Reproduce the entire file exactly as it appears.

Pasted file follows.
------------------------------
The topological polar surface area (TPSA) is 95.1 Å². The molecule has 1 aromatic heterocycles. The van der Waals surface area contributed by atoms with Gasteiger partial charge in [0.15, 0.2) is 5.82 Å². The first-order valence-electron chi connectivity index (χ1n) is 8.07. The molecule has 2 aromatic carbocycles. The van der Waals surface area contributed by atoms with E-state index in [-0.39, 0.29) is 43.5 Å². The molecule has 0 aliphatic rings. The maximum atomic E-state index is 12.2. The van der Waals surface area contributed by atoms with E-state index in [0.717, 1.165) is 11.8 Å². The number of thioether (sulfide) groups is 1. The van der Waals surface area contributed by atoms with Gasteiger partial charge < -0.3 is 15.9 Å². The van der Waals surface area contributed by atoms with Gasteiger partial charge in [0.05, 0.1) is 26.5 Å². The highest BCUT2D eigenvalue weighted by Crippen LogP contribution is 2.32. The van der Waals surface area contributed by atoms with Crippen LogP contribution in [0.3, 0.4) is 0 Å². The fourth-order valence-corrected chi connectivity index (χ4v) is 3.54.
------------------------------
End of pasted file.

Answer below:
The topological polar surface area (TPSA) is 95.1 Å². The molecule has 1 aromatic heterocycles. The van der Waals surface area contributed by atoms with Gasteiger partial charge in [0.15, 0.2) is 5.82 Å². The first-order valence-electron chi connectivity index (χ1n) is 8.07. The molecule has 2 aromatic carbocycles. The van der Waals surface area contributed by atoms with E-state index in [-0.39, 0.29) is 43.5 Å². The molecule has 0 aliphatic rings. The maximum atomic E-state index is 12.2. The van der Waals surface area contributed by atoms with E-state index in [0.717, 1.165) is 11.8 Å². The number of thioether (sulfide) groups is 1. The van der Waals surface area contributed by atoms with Gasteiger partial charge < -0.3 is 15.9 Å². The van der Waals surface area contributed by atoms with Gasteiger partial charge in [0.05, 0.1) is 26.5 Å². The highest BCUT2D eigenvalue weighted by Crippen LogP contribution is 2.32. The van der Waals surface area contributed by atoms with Crippen LogP contribution in [0.3, 0.4) is 0 Å². The fourth-order valence-corrected chi connectivity index (χ4v) is 3.54.